Study the brand’s past TV ads or other marketing campaigns. Understand its voice and tone or how the brand speaks to its customers, as well as the fonts, colours and images it uses. Make sure you know the product and its practical and emotional value to customers. It also helps to find out what commercials the client likes and what look and feel they envision for this ad, so ask for video and photo references.
The more information you have about the company, the product and the audience, the easier it will be for you to demonstrate the value of the product and the features that differentiate it from its competitors.
What to do in pre-production.
Once you and the client have agreed on the work, strategy and messaging, it’s time to brainstorm. Generate as many ideas as you can and work with the client to pick the ones that align with their goals, seem likely to resonate with customers and are achievable given the time frame and resources.
Write a script and storyboard.
You’ll make a better commercial and save yourself a lot of stress if you script all the action, dialogue or voice-over narration before you shoot. Then create a storyboard — a series of sketches that tell the visual story of the script. Storyboarding forces you to determine exactly how you want the commercial to flow onscreen and it can help you to make sure you get the message across without wasting time.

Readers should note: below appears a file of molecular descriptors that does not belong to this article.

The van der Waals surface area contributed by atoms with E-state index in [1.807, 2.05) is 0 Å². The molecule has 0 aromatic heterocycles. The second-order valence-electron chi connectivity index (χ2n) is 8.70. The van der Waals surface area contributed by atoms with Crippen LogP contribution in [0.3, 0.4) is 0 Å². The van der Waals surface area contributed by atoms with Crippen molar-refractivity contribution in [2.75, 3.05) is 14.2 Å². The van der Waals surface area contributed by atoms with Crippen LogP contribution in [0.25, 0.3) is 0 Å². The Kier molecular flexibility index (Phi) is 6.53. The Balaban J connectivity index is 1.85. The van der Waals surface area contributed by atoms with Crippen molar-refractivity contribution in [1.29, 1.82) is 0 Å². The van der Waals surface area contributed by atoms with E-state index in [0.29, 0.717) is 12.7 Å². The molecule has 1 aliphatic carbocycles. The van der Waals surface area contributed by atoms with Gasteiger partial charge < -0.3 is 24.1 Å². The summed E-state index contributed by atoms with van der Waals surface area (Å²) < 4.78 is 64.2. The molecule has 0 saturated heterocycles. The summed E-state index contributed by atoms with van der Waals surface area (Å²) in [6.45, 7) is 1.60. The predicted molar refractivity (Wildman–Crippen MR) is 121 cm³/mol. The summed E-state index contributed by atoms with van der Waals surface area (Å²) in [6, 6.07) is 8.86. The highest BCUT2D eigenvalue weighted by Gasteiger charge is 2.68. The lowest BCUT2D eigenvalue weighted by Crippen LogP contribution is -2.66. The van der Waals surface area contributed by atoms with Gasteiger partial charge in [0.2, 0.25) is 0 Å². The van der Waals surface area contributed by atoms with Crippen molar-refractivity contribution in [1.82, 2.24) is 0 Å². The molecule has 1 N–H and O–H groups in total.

With a working script and storyboard, you can then create a shot list. This is a detailed description of every shot you need to capture during production. “I give as much detail as I can, so when we show up on set, everybody knows why they’re doing what they’re doing,” says Stewart.
A good shot list should also tell you exactly what personnel and equipment you’ll need to make the commercial. Use it to help you figure out the types of locations you’ll need and the number of professional actors and crew, as well as the lighting, set design, props and costumes.